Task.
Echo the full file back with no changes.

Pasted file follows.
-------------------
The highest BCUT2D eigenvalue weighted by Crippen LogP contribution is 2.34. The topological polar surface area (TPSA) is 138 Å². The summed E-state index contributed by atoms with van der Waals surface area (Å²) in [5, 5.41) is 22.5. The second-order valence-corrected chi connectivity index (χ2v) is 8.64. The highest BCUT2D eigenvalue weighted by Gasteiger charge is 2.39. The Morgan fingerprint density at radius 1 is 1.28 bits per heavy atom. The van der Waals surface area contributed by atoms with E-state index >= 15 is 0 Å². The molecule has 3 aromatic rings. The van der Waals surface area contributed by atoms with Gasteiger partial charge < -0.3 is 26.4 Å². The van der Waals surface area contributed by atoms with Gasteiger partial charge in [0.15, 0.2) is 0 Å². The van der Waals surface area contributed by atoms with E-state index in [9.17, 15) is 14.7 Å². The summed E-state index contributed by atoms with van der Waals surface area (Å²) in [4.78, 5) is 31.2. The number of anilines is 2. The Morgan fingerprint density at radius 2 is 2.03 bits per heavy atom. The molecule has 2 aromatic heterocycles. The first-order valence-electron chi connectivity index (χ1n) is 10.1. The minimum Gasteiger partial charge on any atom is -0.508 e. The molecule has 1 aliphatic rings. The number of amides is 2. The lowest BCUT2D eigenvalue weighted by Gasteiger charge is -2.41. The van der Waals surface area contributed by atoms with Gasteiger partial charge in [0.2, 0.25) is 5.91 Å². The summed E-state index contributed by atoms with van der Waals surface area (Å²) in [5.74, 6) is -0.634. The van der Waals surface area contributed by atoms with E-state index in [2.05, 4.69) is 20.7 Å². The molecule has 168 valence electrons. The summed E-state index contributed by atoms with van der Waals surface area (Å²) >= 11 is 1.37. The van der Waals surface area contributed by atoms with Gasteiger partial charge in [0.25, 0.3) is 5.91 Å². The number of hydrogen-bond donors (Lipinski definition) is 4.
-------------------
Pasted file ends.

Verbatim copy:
The highest BCUT2D eigenvalue weighted by Crippen LogP contribution is 2.34. The topological polar surface area (TPSA) is 138 Å². The summed E-state index contributed by atoms with van der Waals surface area (Å²) in [5, 5.41) is 22.5. The second-order valence-corrected chi connectivity index (χ2v) is 8.64. The highest BCUT2D eigenvalue weighted by Gasteiger charge is 2.39. The Morgan fingerprint density at radius 1 is 1.28 bits per heavy atom. The van der Waals surface area contributed by atoms with E-state index >= 15 is 0 Å². The molecule has 3 aromatic rings. The van der Waals surface area contributed by atoms with Gasteiger partial charge < -0.3 is 26.4 Å². The van der Waals surface area contributed by atoms with Gasteiger partial charge in [0.15, 0.2) is 0 Å². The van der Waals surface area contributed by atoms with E-state index in [9.17, 15) is 14.7 Å². The summed E-state index contributed by atoms with van der Waals surface area (Å²) in [4.78, 5) is 31.2. The number of anilines is 2. The Morgan fingerprint density at radius 2 is 2.03 bits per heavy atom. The molecule has 2 aromatic heterocycles. The first-order valence-electron chi connectivity index (χ1n) is 10.1. The minimum Gasteiger partial charge on any atom is -0.508 e. The molecule has 1 aliphatic rings. The number of amides is 2. The lowest BCUT2D eigenvalue weighted by Gasteiger charge is -2.41. The van der Waals surface area contributed by atoms with Gasteiger partial charge in [0.2, 0.25) is 5.91 Å². The summed E-state index contributed by atoms with van der Waals surface area (Å²) in [5.74, 6) is -0.634. The van der Waals surface area contributed by atoms with E-state index in [2.05, 4.69) is 20.7 Å². The molecule has 168 valence electrons. The summed E-state index contributed by atoms with van der Waals surface area (Å²) >= 11 is 1.37. The van der Waals surface area contributed by atoms with Gasteiger partial charge in [0.25, 0.3) is 5.91 Å². The number of hydrogen-bond donors (Lipinski definition) is 4.